With the advent of internet email has emerged as a communication solution and more and more patients are looking to communicate with their healthcare providers via email. Some healthcare practitioners do however feel that emailing their patients equates to working for free, but some clinics have already adopted charging for email consultations.
It is possible for clinics to shift towards a digital medical office while remaining financially solid. Rights management software tools have become a reality for the small and medium business office.
With any medical advance, the side affects of a solution or cure, must also be considered. While email is beneficial time-wise and financially, there are also cons to using this tool – many HIPAA related. According to the Health Privacy Project’s 2005 study, 70% of Americans are concerned that personal health information (PHI) could be disclosed as a result of weak data security.
Currently, healthcare organizations are required to provide a disclosure statement when communication is sent to their patients. With the advent of phishing, malware, and spyware, the unintended recipient could possibly spread a patients PHI like a virus; using or selling data to any number of damaging sites.
Under HIPAA, facilities not compliant to protecting their patient’s PHI face stiff penalties. PHI includes and is not limited to:
* Patient’s address, phone number
* Treating Hospital/Clinic number assigned the patient
* Patient’s date of birth/ SSN
* Patients legal next of kin/guardian and their telephone number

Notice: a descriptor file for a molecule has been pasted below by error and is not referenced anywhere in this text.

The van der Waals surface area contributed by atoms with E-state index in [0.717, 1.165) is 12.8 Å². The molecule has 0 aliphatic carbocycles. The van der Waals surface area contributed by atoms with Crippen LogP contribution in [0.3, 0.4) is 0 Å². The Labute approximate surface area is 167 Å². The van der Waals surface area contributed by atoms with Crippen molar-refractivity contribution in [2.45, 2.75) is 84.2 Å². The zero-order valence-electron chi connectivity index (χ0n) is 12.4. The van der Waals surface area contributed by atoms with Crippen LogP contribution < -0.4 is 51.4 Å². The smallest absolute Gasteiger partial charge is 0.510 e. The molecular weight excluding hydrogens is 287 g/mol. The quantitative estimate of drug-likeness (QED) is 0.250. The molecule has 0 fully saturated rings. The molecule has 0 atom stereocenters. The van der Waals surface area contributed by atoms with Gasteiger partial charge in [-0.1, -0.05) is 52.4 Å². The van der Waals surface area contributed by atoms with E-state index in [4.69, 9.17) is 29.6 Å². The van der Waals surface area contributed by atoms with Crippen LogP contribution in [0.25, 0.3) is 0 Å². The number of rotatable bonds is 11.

* Patient’s insurance information (pre-certification/ DSHS/ Medicare)
* Anticipated Admission date and time
HIPAA email is regarded as anything that contains any information relating to your medical records. They can be anything from your address or phone number, date of birth, social security number, next of kin, insurance information administrative or otherwise and even your admission information for any medical visits or stays.
It isn’t only clinics, hospitals or doctors that are subject to this. Your employer is too if you have a health or medical plan. Companies who handle this kind of information have to have an information storage strategy that complies with HIPAA and many other pieces of legislation. Many companies handle this in-house with their existing staff and infrastructure.
While some companies handle this in house, others outsource this burden to companies like Archive Compliance who will take care of their secure storage for them. Companies like this have to demonstrate that their storage and retrieval methods are secure to be able to remain in business.